Nintendo Labo is a gaming and construction toy platform developed by Nintendo to be used with the Nintendo Switch gaming system, which will be released in April 2018. The platform uses kits that include cardboard cut-outs and other materials that are to be assembled in combination with the Nintendo Switch console display and Joy-Con controllers to create “Toy-Cons” that can interact with game software and vice versa. Nintendo designed them as a way to teach principles of engineering and physics.
Nintendo Labo is released as individual Labo Kits, each containing a set of pre-made cardboard cut-outs and other materials, used to make “Toy-Cons”, and a Nintendo Switch game card, which contains interactive instructions on how to assemble the Toy-Cons and software that the Toy-Cons can interact with. Once each Toy-Con is constructed, players insert the main Nintendo Switch display and/or one or both of the Joy-Con controllers according to the instructions. Each Toy-Con functions differently in the ways it interacts with either the Joy-Cons or the main display. For example, a piano Toy-Con can read the Right Joy-Con controllers infrared sensor to identify notes being played, while robotic Toy-Cons move using HD Rumble from the Joy-Con controllers, which are controlled via the touchscreen. Players may freely decorate the cardboard parts using coloring pens, tape, and other materials, while more experienced users can invent new ways to play with each Toy-Con.
Two Labo Kits have currently been announced for launch on April 20, 2018, in North America, Australia, and Japan and on April 27, 2018, in Europe. An accessory set containing stencils, stickers, and tape will be available separately.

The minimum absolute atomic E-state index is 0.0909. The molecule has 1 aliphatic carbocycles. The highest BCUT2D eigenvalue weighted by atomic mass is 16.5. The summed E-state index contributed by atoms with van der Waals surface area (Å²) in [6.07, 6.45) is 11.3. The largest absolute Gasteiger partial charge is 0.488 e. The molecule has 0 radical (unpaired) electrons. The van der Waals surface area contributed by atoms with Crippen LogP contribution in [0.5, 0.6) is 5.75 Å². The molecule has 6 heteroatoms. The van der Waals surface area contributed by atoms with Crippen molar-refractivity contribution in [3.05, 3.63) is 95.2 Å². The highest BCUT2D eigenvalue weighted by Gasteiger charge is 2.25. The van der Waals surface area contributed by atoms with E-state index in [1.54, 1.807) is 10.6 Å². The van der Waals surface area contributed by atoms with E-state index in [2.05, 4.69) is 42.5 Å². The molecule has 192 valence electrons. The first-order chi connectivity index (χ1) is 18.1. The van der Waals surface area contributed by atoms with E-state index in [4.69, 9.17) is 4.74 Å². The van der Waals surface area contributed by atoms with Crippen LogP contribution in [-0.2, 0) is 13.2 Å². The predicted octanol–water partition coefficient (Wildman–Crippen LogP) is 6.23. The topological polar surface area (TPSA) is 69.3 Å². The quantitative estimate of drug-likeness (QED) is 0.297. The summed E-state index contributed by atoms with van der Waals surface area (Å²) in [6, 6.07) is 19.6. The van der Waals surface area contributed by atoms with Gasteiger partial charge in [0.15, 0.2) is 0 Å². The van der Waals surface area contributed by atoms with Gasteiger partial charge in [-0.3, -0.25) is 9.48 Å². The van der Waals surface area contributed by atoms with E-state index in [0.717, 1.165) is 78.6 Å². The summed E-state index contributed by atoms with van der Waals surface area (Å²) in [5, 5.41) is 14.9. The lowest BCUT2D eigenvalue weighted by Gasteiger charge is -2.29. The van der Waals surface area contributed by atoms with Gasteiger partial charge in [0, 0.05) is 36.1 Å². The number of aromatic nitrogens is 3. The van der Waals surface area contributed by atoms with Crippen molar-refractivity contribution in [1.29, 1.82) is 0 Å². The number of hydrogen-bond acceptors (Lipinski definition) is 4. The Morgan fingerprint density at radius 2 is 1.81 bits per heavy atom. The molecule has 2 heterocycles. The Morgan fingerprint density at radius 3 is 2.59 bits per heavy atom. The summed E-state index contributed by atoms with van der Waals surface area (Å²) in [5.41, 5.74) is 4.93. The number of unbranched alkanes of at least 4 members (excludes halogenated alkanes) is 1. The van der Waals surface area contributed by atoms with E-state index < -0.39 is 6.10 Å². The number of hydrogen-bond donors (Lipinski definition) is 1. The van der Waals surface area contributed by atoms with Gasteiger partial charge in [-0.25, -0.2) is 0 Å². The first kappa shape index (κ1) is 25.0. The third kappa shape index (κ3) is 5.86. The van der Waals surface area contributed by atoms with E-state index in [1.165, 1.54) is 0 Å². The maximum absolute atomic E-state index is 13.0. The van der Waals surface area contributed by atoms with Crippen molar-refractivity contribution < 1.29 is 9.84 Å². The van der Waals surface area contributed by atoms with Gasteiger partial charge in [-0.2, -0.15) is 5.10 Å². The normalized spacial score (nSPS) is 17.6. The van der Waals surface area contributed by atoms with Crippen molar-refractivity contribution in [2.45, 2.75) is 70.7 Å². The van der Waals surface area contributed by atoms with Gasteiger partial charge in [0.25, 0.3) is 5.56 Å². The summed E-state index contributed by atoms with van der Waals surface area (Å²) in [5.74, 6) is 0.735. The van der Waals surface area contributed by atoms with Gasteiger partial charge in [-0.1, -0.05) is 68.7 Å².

The Variety Kit contains kits for five individual Toy-Cons:
- A remote-controlled car, where the vibrations from the Joy-Con serve to provide momentum and steering to the car. The game software allows the player to control the car like a normal remote-controlled vehicle.
- A fishing rod where the Joy-Con sits on the reel and the handle of the rod. The game receives motion input from the Joy-Con to simulate a fishing game.
- A toy piano with a full octave of keys; the console sits atop this to serve as a music stand.
- A motorbike with Joy-Con inserted into the handlebars on either side of the Console for steering.
- A house containing a slot to insert different components that can interact with the game software on the Console’s display.
The Robot Kit includes parts to make a mecha suit that includes a visor which holds the Switch and a backpack that holds the Joy-Con. This allows the player to rampage through a virtual world presented on the console’s screen. Journalists noted similarities between this Kit and Project Giant Robot, a software title for the Wii U that had players use the motion sensing of the Wii U GamePad to control a robot and rampage through a city. Project Giant Robot was teased during E3 2014 and believed to be tied to Star Fox Zero, but was ultimately canceled by Nintendo.
While Nintendo has not confirmed any additional Toy-Con kits, journalists observed that other Toy-Con configurations were shown in the announce trailer, suggesting that additional kits may be announced at a later date.